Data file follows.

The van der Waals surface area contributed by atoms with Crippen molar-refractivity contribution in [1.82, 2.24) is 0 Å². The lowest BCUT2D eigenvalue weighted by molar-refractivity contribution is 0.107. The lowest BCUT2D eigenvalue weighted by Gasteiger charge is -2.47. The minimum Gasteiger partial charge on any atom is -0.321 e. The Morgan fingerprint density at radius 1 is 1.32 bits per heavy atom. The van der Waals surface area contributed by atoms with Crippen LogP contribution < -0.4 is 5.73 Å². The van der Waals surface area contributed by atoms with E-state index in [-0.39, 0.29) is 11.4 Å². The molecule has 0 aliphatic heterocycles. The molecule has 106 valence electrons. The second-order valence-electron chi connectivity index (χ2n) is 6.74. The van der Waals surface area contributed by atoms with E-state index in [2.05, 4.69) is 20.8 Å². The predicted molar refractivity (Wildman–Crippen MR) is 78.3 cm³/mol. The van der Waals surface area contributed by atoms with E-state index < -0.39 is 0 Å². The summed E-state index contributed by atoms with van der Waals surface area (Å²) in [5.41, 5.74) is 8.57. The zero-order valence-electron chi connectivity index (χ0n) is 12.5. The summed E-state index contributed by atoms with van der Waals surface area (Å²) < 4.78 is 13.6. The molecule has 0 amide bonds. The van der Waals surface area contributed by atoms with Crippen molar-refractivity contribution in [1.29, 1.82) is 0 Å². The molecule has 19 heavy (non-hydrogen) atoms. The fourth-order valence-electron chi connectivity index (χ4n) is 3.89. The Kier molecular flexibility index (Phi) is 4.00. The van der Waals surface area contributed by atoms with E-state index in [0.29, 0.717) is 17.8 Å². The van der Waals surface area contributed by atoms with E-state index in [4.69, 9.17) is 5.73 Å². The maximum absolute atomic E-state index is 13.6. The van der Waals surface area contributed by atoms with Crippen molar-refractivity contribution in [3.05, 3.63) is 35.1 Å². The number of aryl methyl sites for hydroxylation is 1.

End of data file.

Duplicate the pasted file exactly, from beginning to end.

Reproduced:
The van der Waals surface area contributed by atoms with Crippen molar-refractivity contribution in [1.82, 2.24) is 0 Å². The lowest BCUT2D eigenvalue weighted by molar-refractivity contribution is 0.107. The lowest BCUT2D eigenvalue weighted by Gasteiger charge is -2.47. The minimum Gasteiger partial charge on any atom is -0.321 e. The Morgan fingerprint density at radius 1 is 1.32 bits per heavy atom. The van der Waals surface area contributed by atoms with Crippen LogP contribution < -0.4 is 5.73 Å². The van der Waals surface area contributed by atoms with E-state index in [-0.39, 0.29) is 11.4 Å². The molecule has 0 aliphatic heterocycles. The molecule has 106 valence electrons. The second-order valence-electron chi connectivity index (χ2n) is 6.74. The van der Waals surface area contributed by atoms with E-state index in [2.05, 4.69) is 20.8 Å². The predicted molar refractivity (Wildman–Crippen MR) is 78.3 cm³/mol. The van der Waals surface area contributed by atoms with E-state index < -0.39 is 0 Å². The summed E-state index contributed by atoms with van der Waals surface area (Å²) in [5.41, 5.74) is 8.57. The zero-order valence-electron chi connectivity index (χ0n) is 12.5. The summed E-state index contributed by atoms with van der Waals surface area (Å²) < 4.78 is 13.6. The molecule has 0 amide bonds. The van der Waals surface area contributed by atoms with Crippen molar-refractivity contribution in [1.29, 1.82) is 0 Å². The molecule has 19 heavy (non-hydrogen) atoms. The fourth-order valence-electron chi connectivity index (χ4n) is 3.89. The Kier molecular flexibility index (Phi) is 4.00. The van der Waals surface area contributed by atoms with E-state index in [0.29, 0.717) is 17.8 Å². The van der Waals surface area contributed by atoms with E-state index in [4.69, 9.17) is 5.73 Å². The maximum absolute atomic E-state index is 13.6. The van der Waals surface area contributed by atoms with Crippen molar-refractivity contribution in [3.05, 3.63) is 35.1 Å². The number of aryl methyl sites for hydroxylation is 1.